Continuation from Part I, found here.
Uncle Jack & Aunt Marita
|Clay Etruscan Head|
Out of all those journals in those mice-filled boxes, I ended up keeping only two. One of them included a description of a late-night conversation with my Aunt Marita and Uncle Jack - about the ancient Greeks, about a sailor, about Jack's childhood, about the Etruscan language…
In the months after my divorce in the mid-nineties, I spent a lot of time at my Aunt Marita and Uncle Jack's place, showing up unannounced in the evening. They were night-owls and fellow artists and were very accommodating and we'd talk late into the night about everything. Uncle Jack was known for pursuing threads of thought that could extend sometimes for hours. I was usually fascinated. One night, when I got home from one of those late-night conversations, I sat down and tried to piece together what he had said - and there it was in a long, lost journal:
"We started to talk about the Greeks after I mentioned that I'd always focused on The Odyssey and had never read The Iliad…which I suspected said something about me…and Jack talked about Xenophon and the march of the ten thousand soldiers, which led to talk of Schliemann and his discovery of Troy, which led to him remembering a Greek sailor that some Greek Des Moines family had sponsored, who had worked with Jack at Sherwin Williams, was blonde, blue-eyed - unlike most Greeks Jack had met - which led to speculation about how we all come from a long strange history, more interesting than the stereotypes, which led to talk about how the Italians were descendants of "barbarian" tribes that had invaded Rome, which led to Jack telling me how the Romans of Roman Empire fame weren't really the original people there either, which led to him talking about the Etruscans and an Italian man he and his father knew back in the 30's.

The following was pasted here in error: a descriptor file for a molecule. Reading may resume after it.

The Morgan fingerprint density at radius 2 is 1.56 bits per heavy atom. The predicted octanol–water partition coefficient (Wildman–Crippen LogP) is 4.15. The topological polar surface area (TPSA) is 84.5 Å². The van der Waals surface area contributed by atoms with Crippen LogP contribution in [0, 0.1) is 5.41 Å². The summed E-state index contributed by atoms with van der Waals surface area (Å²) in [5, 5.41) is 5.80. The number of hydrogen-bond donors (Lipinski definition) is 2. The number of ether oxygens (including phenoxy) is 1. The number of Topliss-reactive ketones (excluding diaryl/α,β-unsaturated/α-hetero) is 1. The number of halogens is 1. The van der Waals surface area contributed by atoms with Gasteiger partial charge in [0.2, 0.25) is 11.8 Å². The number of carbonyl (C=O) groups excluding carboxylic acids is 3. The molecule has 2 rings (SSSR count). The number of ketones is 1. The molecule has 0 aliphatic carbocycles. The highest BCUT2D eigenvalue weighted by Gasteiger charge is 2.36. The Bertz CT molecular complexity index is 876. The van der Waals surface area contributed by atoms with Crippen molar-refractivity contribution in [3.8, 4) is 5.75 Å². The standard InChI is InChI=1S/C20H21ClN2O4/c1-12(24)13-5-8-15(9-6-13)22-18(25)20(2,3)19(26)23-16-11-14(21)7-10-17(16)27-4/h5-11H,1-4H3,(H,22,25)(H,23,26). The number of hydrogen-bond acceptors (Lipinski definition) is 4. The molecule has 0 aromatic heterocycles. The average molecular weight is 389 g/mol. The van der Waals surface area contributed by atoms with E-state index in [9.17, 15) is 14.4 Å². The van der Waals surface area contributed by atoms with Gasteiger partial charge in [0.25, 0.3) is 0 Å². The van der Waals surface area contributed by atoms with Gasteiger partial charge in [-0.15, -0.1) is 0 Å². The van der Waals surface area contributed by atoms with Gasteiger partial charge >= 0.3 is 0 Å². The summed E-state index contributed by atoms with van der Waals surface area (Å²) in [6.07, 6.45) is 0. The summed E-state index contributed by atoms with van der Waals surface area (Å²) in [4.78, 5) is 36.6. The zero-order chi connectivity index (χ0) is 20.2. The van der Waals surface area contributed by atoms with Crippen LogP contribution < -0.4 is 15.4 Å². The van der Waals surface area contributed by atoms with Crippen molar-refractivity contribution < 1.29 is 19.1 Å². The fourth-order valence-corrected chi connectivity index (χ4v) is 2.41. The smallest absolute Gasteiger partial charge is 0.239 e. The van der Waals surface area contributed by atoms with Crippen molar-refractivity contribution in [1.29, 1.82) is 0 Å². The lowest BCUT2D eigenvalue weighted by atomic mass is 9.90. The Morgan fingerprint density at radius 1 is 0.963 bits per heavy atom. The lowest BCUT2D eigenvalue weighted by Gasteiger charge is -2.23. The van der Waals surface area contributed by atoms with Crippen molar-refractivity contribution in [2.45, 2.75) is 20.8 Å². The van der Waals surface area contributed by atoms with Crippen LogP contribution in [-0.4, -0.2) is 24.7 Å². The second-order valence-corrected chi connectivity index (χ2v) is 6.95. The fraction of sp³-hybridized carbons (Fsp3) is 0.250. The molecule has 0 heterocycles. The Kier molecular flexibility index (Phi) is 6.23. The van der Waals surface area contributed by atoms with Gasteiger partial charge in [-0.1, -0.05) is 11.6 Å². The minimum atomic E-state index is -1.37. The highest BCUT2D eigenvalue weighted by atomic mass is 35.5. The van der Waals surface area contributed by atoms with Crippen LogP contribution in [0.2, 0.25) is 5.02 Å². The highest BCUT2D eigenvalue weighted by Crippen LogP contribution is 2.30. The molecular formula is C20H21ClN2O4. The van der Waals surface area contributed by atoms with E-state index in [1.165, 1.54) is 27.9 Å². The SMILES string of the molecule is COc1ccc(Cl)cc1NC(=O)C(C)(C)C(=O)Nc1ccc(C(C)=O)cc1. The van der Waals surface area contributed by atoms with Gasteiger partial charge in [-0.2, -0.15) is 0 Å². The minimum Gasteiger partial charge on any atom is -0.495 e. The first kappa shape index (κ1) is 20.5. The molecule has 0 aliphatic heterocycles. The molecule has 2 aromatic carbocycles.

"Jack's father would talk with the old Italian sometimes, parking down by the railyard where the old Italian spent the day sweeping the switch tracks of gravel (his job?), and they'd talk politics - both were Democrats, of course - and when Jack's father would talk about some Republican president or governor, the old Italian would nod and say lamia. Jack asked his father what it meant, and his father just shook his head, saying 'I don't know…it's just what he says.'
"But it always puzzled Jack, so when a Sicilian moved in next door Jack asked what lamia meant and the Sicilian said, 'How should I know? There is not a universal Italian. What I speak in this village is different from the village on the other side of the mountain. We've been invaded by so many people - French, Germans, Russians, you name it - that everyone speaks something different in different parts of the country.' But what does it mean to you, Jack asked. 'A woman's breast, to some…or maybe a witch…someone fed on witch's milk, I think.' A magical person? 'No.' A bad person? 'Could be.'
"And then Jack brought out this 19th Century book about the Armenian origins of the Etruscan language. The author found evidence that the Etruscan's originated from Armenia. Jack opened the book, pointed down at a word: lamia. He said lamia was an ancient Etruscan word. It meant 'evil spirit.'"
After reading that journal entry, I was suddenly back in their small living room, Uncle Jack's paintings on the wall (a circus tent…a strange Dali-like limb on an empty plain…), a dim lamp casting shadows across the record shelf that contained a copy of Le Mystere des Voix Bulgares Jack once played for me - a lamenting women's choir, diachronic, dissonant - half-western, half-eastern - waiting for my reaction…
"It sounds like sorrow," I said, perplexed. "Or joy. I can't tell which."